How birds got their wings: Fossil data show scaling of limbs altered as birds originated from dinosaurs

Sep 18, 2013
Archaeopteryx, believed to be a transitional species between theropod dinosaurs and birds, had longer forelimbs and shorter hind limbs than its ancestors. Credit: Michael Skrepnick

Birds originated from a group of small, meat-eating theropod dinosaurs called maniraptorans sometime around 150 million years ago. Recent findings from around the world show that many maniraptorans were very bird-like, with feathers, hollow bones, small body sizes and high metabolic rates.

But the question remains, at what point did forelimbs evolve into wings – making it possible to fly?

McGill University professor Hans Larsson and a former graduate student, Alexander Dececchi, set out to answer that question by examining fossil data, greatly expanded in recent years, from the period marking the origin of birds.

In a study published in the September issue of Evolution, Larsson and Dececchi find that throughout most of the history of , limb lengths showed a relatively stable scaling relationship to body size. This is despite a 5000-fold difference in mass between Tyrannosaurus rex and the smallest feathered from China. This limb scaling changed, however, at the origin of birds, when both the forelimbs and hind limbs underwent a dramatic decoupling from body size. This change may have been critical in allowing early birds to evolve flight, and then to exploit the , the authors conclude.

As forelimbs lengthened, they became long enough to serve as an airfoil, allowing for the evolution of powered flight. When coupled with the shrinking of the hind limbs, this helped refine flight control and efficiency in . Shorter legs would have aided in reducing drag during flight—the reason modern birds tuck their legs as they fly—and also in perching and moving about on small branches in trees. This combination of better wings with more compact legs would have been critical for the survival of birds in a time when another group of flying reptiles, the , dominated the skies and competed for food.

"Our findings suggest that birds underwent an in their developmental mechanisms, such that their forelimbs and hind limbs became subject to different length controls," says Larsson, Canada Research Chair in Macroevolution at McGill's Redpath Museum. Deviations from the rules of how an animal's limbs scale with changes in body size—another example is the relatively long legs and short arms of humans—usually indicate some major shift in function or behaviour. "This decoupling may be fundamental to the success of birds, the most diverse class of land vertebrates on Earth today."

"The origin of birds and powered flight is a classic major evolutionary transition," says Dececchi, now a postdoctoral researcher at the University of South Dakota. "Our findings suggest that the limb lengths of birds had to be dissociated from general body size before they could radiate so successfully. It may be that this fact is what allowed them to become more than just another lineage of maniraptorans and led them to expand to the wide range of limb shapes and sizes present in today's birds."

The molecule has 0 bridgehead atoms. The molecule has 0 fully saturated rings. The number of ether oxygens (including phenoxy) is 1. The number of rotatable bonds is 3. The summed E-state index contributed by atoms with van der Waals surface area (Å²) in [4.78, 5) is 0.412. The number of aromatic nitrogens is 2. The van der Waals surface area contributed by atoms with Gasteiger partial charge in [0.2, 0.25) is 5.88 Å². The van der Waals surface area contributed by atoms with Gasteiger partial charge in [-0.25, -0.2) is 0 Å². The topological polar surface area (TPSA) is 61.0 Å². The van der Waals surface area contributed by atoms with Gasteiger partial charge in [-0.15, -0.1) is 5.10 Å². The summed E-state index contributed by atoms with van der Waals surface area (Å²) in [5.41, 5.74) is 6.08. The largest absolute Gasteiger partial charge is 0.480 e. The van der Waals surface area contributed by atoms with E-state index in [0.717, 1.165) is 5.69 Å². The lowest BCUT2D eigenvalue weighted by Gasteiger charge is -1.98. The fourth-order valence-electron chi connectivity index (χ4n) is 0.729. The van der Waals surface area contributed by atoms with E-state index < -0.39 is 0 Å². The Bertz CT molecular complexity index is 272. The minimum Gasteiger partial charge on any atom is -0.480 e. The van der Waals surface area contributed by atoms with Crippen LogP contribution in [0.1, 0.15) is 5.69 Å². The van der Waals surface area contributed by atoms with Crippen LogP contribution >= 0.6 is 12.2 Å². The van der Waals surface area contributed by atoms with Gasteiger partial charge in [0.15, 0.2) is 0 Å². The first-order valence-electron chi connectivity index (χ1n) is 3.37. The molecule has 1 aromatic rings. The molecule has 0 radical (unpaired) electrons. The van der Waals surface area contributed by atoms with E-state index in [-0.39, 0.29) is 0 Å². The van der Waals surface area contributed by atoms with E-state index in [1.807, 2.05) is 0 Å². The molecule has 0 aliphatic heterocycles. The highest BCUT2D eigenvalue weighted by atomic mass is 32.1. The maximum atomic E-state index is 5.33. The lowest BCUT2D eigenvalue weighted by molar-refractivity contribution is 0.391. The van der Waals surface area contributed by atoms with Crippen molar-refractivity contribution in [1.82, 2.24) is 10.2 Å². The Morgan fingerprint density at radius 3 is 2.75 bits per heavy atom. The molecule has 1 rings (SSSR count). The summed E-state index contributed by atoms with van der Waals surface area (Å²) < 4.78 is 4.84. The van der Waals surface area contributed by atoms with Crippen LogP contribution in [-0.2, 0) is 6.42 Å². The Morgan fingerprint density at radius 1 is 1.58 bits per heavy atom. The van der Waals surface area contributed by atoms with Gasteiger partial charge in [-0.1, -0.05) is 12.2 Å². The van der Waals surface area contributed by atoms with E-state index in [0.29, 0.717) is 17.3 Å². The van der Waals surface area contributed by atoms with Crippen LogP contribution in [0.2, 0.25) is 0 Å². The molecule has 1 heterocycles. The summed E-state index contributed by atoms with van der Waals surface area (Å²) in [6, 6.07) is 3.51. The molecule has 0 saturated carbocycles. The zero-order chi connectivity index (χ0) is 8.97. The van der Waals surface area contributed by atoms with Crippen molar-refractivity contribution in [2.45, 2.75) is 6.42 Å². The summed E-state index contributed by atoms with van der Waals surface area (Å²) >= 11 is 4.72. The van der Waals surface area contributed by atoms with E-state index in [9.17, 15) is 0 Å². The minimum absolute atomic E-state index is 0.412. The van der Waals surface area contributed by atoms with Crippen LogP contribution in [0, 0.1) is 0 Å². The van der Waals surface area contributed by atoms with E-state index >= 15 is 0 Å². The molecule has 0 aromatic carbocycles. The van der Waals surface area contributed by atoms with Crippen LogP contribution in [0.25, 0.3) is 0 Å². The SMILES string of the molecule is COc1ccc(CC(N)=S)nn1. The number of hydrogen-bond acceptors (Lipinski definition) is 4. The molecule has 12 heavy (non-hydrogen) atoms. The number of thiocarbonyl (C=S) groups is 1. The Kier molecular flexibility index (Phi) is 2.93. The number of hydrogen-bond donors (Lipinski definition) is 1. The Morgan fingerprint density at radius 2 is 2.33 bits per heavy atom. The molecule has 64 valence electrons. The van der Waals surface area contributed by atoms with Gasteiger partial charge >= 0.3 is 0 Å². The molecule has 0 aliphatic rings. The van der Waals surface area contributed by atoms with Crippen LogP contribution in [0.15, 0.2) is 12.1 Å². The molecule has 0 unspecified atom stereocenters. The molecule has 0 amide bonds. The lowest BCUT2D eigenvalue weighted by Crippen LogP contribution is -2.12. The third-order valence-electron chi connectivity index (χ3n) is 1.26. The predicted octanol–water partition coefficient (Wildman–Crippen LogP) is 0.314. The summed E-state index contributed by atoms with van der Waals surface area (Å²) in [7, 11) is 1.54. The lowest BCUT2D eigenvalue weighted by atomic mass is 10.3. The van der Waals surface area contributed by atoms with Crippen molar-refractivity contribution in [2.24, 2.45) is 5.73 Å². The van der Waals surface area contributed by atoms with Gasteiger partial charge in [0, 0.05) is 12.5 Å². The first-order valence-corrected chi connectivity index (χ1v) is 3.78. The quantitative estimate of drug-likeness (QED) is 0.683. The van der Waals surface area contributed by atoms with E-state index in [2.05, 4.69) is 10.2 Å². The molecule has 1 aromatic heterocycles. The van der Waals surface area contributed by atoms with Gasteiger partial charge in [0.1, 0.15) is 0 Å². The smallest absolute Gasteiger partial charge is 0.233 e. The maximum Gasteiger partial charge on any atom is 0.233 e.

"This work, coupled with our previous findings that the ancestors of birds were not tree dwellers, does much to illuminate the ecology of bird antecedents." says Dr. Dececchi. "Knowing where birds came from, and how they got to where they are now, is crucial for understanding how the modern world came to look the way it is."

Explore further: Shortening tails gave early birds a leg up

More information: onlinelibrary.wiley.com/doi/10.1111/evo.12150/abstract

Related Stories

Shortening tails gave early birds a leg up

Aug 13, 2013

A radical shortening of their bony tails over 100 million years ago enabled the earliest birds to develop versatile legs that gave them an evolutionary edge, a new study shows.

Recommended for you

Drones unearth more details about Chaco culture

Apr 22, 2014

Recently published research describes how archaeologists outfitted a customized drone with a heat-sensing camera to unearth what they believe are ceremonial pits and other features at the site of an ancient village in New ...

User comments : 0

More news stories

Male-biased tweeting

Today women take an active part in public life. Without a doubt, they also converse with other women. In fact, they even talk to each other about other things besides men. As banal as it sounds, this is far ...

Developing nations ride a motorcycle boom

Asia's rapidly developing economies should prepare for a full-throttle increase in motorcycle numbers as average incomes increase, a new study from The Australian National University has found.

High-calorie and low-nutrient foods in kids' TV

Fruits and vegetables are often displayed in the popular Swedish children's TV show Bolibompa, but there are also plenty of high-sugar foods. A new study from the University of Gothenburg explores how food is portrayed in ...